In dynamic scope, all variables are essentially global variables. A new binding masks any existing global binding for any functions called from within that binding’s extent. If a function accesses a free variable, it’s not known until run-time from where that value may come. When the last binding is removed, such as when a local variable’s scope exited, that global variable is then said to be unbound. Dynamic scope is incompatible with closures.

Lexically scoped languages: C, C++, Java, JavaScript, Python, Ruby, (many more)

Dynamically scoped languages: Emacs Lisp, bash

As of Emacs 24, lexical scope can be enabled by default for a file/buffer by setting lexical-binding to true. I imagine this will some day become the default, making Emacs Lisp a lexically scoped language. This is also a perfect example of lexical scope having better performance: turning on lexical scope makes Elisp programs run faster.

Here’s an example of dynamic scope in Emacs Lisp.

(defun reveal ()
  x) ; free variable

(defun foo ()
  (let ((x :foo))

(defun bar ()
  (let ((x :bar))

;; => :foo

;; => :bar

The value of x as seen by reveal depends on which function called it, since the binding leaks through. Running the exact same code in Common Lisp, where it’s lexically scoped, would result in a run-time error. It always tries to access x as a global variable. The scope of x is strictly limited to foo or bar.

Strong vs. Weak

Strong versus weak is probably the least understood property. Strong typing is often mixed up with static typing despite being an orthogonal concept. A language can be strongly, dynamically typed (Python) — or weakly, statically typed (C). Strong/weak is also sometimes confused with type safety.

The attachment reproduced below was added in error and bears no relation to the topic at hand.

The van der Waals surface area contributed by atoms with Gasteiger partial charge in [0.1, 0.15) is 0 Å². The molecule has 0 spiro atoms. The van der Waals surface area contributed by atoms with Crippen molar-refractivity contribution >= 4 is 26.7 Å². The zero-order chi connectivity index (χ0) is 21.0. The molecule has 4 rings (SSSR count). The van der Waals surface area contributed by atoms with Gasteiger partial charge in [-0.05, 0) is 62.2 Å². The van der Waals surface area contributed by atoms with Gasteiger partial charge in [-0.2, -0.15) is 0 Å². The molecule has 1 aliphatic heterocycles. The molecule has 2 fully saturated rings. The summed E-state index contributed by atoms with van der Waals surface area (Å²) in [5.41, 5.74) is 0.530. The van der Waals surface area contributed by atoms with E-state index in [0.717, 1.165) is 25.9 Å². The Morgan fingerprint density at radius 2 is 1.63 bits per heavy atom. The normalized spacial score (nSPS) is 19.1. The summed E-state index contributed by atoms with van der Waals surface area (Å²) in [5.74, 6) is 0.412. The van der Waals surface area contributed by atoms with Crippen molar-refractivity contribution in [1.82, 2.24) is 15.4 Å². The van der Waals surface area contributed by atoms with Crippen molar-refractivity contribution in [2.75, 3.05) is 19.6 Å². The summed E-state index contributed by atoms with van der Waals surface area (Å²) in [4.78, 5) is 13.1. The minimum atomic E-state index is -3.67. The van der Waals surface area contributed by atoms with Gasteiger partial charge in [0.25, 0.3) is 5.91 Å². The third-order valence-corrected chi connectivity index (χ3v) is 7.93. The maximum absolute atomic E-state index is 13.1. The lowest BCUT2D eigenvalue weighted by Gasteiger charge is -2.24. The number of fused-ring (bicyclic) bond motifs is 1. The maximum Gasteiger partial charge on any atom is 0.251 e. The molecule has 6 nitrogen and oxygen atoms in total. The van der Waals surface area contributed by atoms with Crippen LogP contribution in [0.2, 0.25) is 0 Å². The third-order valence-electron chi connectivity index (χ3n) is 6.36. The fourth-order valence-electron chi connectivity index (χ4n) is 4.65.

This aspect refers to the tendency of values to be implicitly coerced into another type depending on how they are used. Unlike the previous two type system properties, this one isn’t bimodal. There’s a degree to just how much implicit coercion occurs.

Strongly typed languages: Python, Common Lisp, Java, Ruby

Weakly typed languages: JavaScript, PHP, Perl, C

For example, take the following expression.

In strongly typed languages this will generally be an error: strings have no definition with the subtraction operator. In weakly typed languages, the “8” is likely to be parsed into a number as part of being handled by the operator, with the expression evaluating to 3.

If a language has a triple equality operator (===), that’s a dead giveaway that it’s weakly typed.

In the case of C, its pointers are what make it weakly typed. It’s easy to make a pointer to a value, then dereference it as a different type (usually leading to undefined behavior).

This is another trade-off between safety and convenience. Modern languages tend towards strong typing.

Further Reading

Here are three more type system properties that weren’t discussed.

Now a language can be summed up in six tokens (using the order I presented them here). Unfortunately, applying the terms to languages is somewhat subjective, especially when languages fall somewhere in between, so not everyone will come to the same conclusions as I do here.

Update May 2014: Exactly one day day after I posted this article, Robert Smallshire made a video covering the same topic in the same way: The Unreasonable Effectiveness of Dynamic Typing for Practical Programs.

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Chris Wellons